I am a HUGE New England Patriots fan. For quite a while, my favorite source of Patriots News has been Reiss’s Pieces, a Boston Globe sponsored blog written by Mike Reiss. Mike provides the best up-to-date Patriots news and info and is always the first place that I look for something to read in my Google Reader. That’s until recently.
Somewhere around October 26th of this year, without warning, the blog switched from a “full-content” RSS feed, to a “partial” one. In other words, instead of putting the whole enchilada into the feed, he now offers a snippet (a taquito?) of each post. If I want to read more than the snippet, I must click on the link and wait to be transported to the Boston Globe, where I get the privilege of reading the content over there.
RSS gives a subscriber the ability to read lots of information quickly. Partial feeds interrupt that flow. The problem is exacerbated when Mike writes multiple posts per day. On game days he can write up to 50 posts, but for argument’s sake, let’s just say that on an average day he writes ten. If I want to read the full content of all ten posts, I must execute 32 mousclicks:
- To open my Google Reader (once)
- To click on Mike’s blog (once)
- To open an entry in Mike’s blog (ten times)
- To be transported to Boston Globe to read the rest of Mike’s story (ten times)
- To close the window that was opened when I went to the Globe’s site (ten times)
Partial feeds are old Media’s “answer” to a New Media “problem.” With a business model based on eyeballs — their goal was to inflate page views. This works well except for the people who subscribe to the RSS feed. Since RSS subscribers can consume content without ever having to visit the site, the more popular the feed, the less web visitors there are to inflate page views — something that scares the hell out of people who live and die by those numbers.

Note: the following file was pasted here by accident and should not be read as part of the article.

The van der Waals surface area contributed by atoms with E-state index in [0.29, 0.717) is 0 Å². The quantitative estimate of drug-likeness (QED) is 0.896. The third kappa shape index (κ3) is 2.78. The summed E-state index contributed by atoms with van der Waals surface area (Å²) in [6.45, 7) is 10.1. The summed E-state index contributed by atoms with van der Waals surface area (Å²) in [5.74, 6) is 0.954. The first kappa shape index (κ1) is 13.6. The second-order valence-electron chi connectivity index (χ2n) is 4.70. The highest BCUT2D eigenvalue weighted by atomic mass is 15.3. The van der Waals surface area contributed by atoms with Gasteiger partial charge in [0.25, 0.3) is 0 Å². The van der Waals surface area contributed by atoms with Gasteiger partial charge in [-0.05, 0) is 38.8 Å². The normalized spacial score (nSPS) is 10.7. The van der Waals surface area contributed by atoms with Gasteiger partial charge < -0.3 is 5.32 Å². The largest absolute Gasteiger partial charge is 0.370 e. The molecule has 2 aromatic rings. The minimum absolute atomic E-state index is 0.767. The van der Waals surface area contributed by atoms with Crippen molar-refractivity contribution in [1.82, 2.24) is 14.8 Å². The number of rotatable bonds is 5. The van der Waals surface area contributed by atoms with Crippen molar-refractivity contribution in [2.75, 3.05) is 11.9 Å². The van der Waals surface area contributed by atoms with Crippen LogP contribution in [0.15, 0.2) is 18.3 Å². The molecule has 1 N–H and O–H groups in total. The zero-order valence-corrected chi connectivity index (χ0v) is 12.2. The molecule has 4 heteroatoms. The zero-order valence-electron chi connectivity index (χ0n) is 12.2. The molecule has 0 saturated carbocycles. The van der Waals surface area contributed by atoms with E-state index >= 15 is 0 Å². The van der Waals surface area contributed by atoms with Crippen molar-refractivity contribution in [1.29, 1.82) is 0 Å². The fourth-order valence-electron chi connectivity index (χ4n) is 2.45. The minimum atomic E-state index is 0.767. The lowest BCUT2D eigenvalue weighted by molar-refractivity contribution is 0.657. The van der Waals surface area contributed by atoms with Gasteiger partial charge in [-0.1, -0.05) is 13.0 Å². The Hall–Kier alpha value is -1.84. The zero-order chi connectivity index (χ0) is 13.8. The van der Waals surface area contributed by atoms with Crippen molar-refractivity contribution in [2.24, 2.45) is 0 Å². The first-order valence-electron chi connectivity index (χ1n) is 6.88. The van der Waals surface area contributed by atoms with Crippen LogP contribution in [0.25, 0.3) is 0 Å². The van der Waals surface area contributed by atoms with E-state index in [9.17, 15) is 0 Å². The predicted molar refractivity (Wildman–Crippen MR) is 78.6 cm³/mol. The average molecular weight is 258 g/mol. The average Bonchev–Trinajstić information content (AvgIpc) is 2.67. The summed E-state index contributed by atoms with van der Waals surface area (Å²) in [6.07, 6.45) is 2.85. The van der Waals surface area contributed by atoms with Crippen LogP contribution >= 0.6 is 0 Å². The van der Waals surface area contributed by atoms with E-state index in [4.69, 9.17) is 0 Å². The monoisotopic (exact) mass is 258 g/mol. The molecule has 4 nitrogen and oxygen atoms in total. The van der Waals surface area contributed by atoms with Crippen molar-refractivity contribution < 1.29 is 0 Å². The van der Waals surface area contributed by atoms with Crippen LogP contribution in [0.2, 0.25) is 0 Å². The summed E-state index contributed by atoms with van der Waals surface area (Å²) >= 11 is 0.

I get the logic, I really do. Without page views, there are no ad impressions, without ad impressions, there are no advertisers, and without advertisers, there is no money to pay Mike to write his blog.
But there is a solution to the problem. Put RELEVANT advertising into the RSS feed. It can’t be the generic Netflix and ING ads that The Boston Globe wraps Mike’s content with now, because those ads have nothing to do with The New England Patriots. Perhaps ING offers tickets to a game for new customers? Or Netflix has some package for Patriots DVDs. The point is that just because I don’t want to click twice, doesn’t mean that I expect my feed to be advertisement free.
Heck, I wouldn’t even mind a “This post is sponsored by ING,” text with a link to something that Boston Globe bean counters can measure.
Publishing partial feeds is The Boston Globe’s prerogative. Reading or not reading them is mine. And so, while the Boston Globe is trying to divert my eyeballs to their site, I’m doing something else with them. I’m looking for new sources of information to replace this one.
Please, don’t give your subscribers a reason NOT to read your blog.